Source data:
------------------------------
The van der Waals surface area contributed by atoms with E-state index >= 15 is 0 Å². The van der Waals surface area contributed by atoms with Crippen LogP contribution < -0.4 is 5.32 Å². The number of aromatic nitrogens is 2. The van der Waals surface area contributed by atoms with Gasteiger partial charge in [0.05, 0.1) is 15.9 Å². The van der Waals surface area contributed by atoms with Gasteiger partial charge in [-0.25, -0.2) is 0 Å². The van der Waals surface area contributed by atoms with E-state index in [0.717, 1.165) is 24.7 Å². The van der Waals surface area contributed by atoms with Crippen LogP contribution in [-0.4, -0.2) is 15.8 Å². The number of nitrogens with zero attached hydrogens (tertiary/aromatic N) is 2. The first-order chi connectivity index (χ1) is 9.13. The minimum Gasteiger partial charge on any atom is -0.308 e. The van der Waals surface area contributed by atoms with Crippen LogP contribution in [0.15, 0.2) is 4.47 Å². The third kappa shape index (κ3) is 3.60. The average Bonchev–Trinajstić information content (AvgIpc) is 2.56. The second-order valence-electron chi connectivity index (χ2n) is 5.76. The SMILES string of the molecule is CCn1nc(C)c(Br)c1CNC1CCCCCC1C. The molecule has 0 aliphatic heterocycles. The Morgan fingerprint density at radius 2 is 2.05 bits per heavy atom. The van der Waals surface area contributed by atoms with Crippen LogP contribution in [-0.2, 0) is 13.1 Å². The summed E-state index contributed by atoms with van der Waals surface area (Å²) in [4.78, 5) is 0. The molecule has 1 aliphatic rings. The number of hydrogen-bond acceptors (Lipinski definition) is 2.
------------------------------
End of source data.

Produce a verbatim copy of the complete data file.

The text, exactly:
The van der Waals surface area contributed by atoms with E-state index >= 15 is 0 Å². The van der Waals surface area contributed by atoms with Crippen LogP contribution < -0.4 is 5.32 Å². The number of aromatic nitrogens is 2. The van der Waals surface area contributed by atoms with Gasteiger partial charge in [0.05, 0.1) is 15.9 Å². The van der Waals surface area contributed by atoms with Gasteiger partial charge in [-0.25, -0.2) is 0 Å². The van der Waals surface area contributed by atoms with E-state index in [0.717, 1.165) is 24.7 Å². The van der Waals surface area contributed by atoms with Crippen LogP contribution in [-0.4, -0.2) is 15.8 Å². The number of nitrogens with zero attached hydrogens (tertiary/aromatic N) is 2. The first-order chi connectivity index (χ1) is 9.13. The minimum Gasteiger partial charge on any atom is -0.308 e. The van der Waals surface area contributed by atoms with Crippen LogP contribution in [0.15, 0.2) is 4.47 Å². The third kappa shape index (κ3) is 3.60. The average Bonchev–Trinajstić information content (AvgIpc) is 2.56. The second-order valence-electron chi connectivity index (χ2n) is 5.76. The SMILES string of the molecule is CCn1nc(C)c(Br)c1CNC1CCCCCC1C. The molecule has 0 aliphatic heterocycles. The Morgan fingerprint density at radius 2 is 2.05 bits per heavy atom. The van der Waals surface area contributed by atoms with Crippen LogP contribution in [-0.2, 0) is 13.1 Å². The summed E-state index contributed by atoms with van der Waals surface area (Å²) in [4.78, 5) is 0. The molecule has 1 aliphatic rings. The number of hydrogen-bond acceptors (Lipinski definition) is 2.